Let’s think about this process a bit. (But before I lose you, let me tell you where I’m headed with this. Halacha is also a process, very much like a natural language such as English.)

Each of us individually hears English spoken or sees it written and infers certain rules about syntax and semantics of English. Sometimes we are even taught explicit rules, though this is relatively rare. Most of the time, we don’t even make the rules explicit in our own minds; we just manage to absorb them well enough to use them. Now, the fact that children can manage to learn to speak grammatical English based only on hearing people speak it is quite astonishing. They are able to do this only because the human brain is hard-wired to prefer certain kinds of grammars, so these are the ones that exist. This is not to say that there is a unique possible grammar, an obviously false proposition given the variety of spoken languages in the world. Rather, the range of possible grammars is highly constrained. We might sum this up by saying that people have a language instinct.

So where’s the process? Well, people are creative with language. We invent neologisms, borrow words from other languages, use old words in new ways, push the boundaries of syntax and generally take whatever linguistic liberties are necessary to express new ideas or capture particular nuances. Most of our inventions die out as easily as they were born. But some spread and become part of the language. Thirty-five years ago nobody heard of the word “meme”; then it became a meme; now it’s just a word.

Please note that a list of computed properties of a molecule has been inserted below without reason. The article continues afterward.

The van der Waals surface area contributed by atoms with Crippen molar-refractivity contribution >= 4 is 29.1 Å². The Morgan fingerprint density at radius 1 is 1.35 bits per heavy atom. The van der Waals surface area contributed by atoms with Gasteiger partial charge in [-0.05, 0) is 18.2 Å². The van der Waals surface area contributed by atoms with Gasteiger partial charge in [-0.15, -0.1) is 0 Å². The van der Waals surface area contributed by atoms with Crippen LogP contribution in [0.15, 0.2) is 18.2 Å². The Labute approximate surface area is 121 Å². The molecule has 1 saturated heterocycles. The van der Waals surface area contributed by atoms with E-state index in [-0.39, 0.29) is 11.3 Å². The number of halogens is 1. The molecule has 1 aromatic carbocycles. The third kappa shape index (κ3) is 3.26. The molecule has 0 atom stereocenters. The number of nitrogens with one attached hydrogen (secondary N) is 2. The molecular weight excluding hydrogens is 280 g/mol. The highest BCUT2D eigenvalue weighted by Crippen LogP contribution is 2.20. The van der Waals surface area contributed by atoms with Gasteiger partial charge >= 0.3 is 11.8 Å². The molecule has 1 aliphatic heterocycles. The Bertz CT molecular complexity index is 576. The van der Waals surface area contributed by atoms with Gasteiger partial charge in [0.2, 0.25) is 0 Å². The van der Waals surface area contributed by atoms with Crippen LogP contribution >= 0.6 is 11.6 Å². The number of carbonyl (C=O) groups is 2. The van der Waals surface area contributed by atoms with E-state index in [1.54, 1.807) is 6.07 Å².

The crucial point is that a loop is closed. Once some incremental change has been sufficiently absorbed into the language, it becomes part of the base to which speakers relate when they further expand the language. So there is an ongoing process that looks something like this:

  1. each individual English speaker absorbs current English and instinctively pushes the envelope (call this “expansion”)
  2. when enough people push the envelope in the same direction, “current” English is re-defined (call this “aggregation”)
  3. back to 1

Of course, the steps don’t actually take place in neat sequential order. Both expansion and aggregation are happening all the time.

Now, with an eye towards our discussion of halacha, let’s make a few observations about this process.